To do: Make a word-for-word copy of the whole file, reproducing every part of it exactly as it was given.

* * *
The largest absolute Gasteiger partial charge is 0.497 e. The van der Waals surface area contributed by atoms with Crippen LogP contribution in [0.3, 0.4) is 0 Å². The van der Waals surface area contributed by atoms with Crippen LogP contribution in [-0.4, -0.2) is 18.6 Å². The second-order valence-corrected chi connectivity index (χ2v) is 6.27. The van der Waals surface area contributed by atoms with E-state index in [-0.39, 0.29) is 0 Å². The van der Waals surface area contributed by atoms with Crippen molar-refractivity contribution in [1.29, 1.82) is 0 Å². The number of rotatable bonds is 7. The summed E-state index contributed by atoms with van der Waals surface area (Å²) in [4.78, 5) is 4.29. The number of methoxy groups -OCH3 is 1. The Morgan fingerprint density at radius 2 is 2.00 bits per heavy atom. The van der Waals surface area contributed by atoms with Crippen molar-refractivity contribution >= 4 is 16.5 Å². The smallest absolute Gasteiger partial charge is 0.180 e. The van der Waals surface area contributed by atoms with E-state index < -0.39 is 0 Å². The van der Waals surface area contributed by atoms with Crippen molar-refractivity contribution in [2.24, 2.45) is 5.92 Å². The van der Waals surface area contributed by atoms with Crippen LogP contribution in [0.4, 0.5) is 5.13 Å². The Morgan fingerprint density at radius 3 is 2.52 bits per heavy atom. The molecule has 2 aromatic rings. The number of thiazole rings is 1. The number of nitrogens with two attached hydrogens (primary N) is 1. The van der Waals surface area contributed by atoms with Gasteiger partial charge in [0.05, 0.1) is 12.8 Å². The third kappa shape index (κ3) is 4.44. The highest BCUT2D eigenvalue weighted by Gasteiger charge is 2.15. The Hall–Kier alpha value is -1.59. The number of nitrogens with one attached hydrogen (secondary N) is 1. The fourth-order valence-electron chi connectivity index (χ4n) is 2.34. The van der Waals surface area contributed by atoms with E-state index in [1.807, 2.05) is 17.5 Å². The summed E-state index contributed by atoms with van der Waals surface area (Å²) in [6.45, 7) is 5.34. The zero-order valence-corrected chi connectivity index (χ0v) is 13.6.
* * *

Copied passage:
The largest absolute Gasteiger partial charge is 0.497 e. The van der Waals surface area contributed by atoms with Crippen LogP contribution in [0.3, 0.4) is 0 Å². The van der Waals surface area contributed by atoms with Crippen LogP contribution in [-0.4, -0.2) is 18.6 Å². The second-order valence-corrected chi connectivity index (χ2v) is 6.27. The van der Waals surface area contributed by atoms with E-state index in [-0.39, 0.29) is 0 Å². The van der Waals surface area contributed by atoms with Crippen molar-refractivity contribution in [1.29, 1.82) is 0 Å². The number of rotatable bonds is 7. The summed E-state index contributed by atoms with van der Waals surface area (Å²) in [4.78, 5) is 4.29. The number of methoxy groups -OCH3 is 1. The Morgan fingerprint density at radius 2 is 2.00 bits per heavy atom. The van der Waals surface area contributed by atoms with Crippen molar-refractivity contribution >= 4 is 16.5 Å². The smallest absolute Gasteiger partial charge is 0.180 e. The van der Waals surface area contributed by atoms with E-state index < -0.39 is 0 Å². The van der Waals surface area contributed by atoms with Crippen molar-refractivity contribution in [2.24, 2.45) is 5.92 Å². The van der Waals surface area contributed by atoms with Crippen LogP contribution in [0.4, 0.5) is 5.13 Å². The Morgan fingerprint density at radius 3 is 2.52 bits per heavy atom. The molecule has 2 aromatic rings. The number of thiazole rings is 1. The number of nitrogens with two attached hydrogens (primary N) is 1. The van der Waals surface area contributed by atoms with Gasteiger partial charge in [0.05, 0.1) is 12.8 Å². The third kappa shape index (κ3) is 4.44. The highest BCUT2D eigenvalue weighted by Gasteiger charge is 2.15. The Hall–Kier alpha value is -1.59. The number of nitrogens with one attached hydrogen (secondary N) is 1. The fourth-order valence-electron chi connectivity index (χ4n) is 2.34. The van der Waals surface area contributed by atoms with E-state index in [1.807, 2.05) is 17.5 Å². The summed E-state index contributed by atoms with van der Waals surface area (Å²) in [6.45, 7) is 5.34. The zero-order valence-corrected chi connectivity index (χ0v) is 13.6.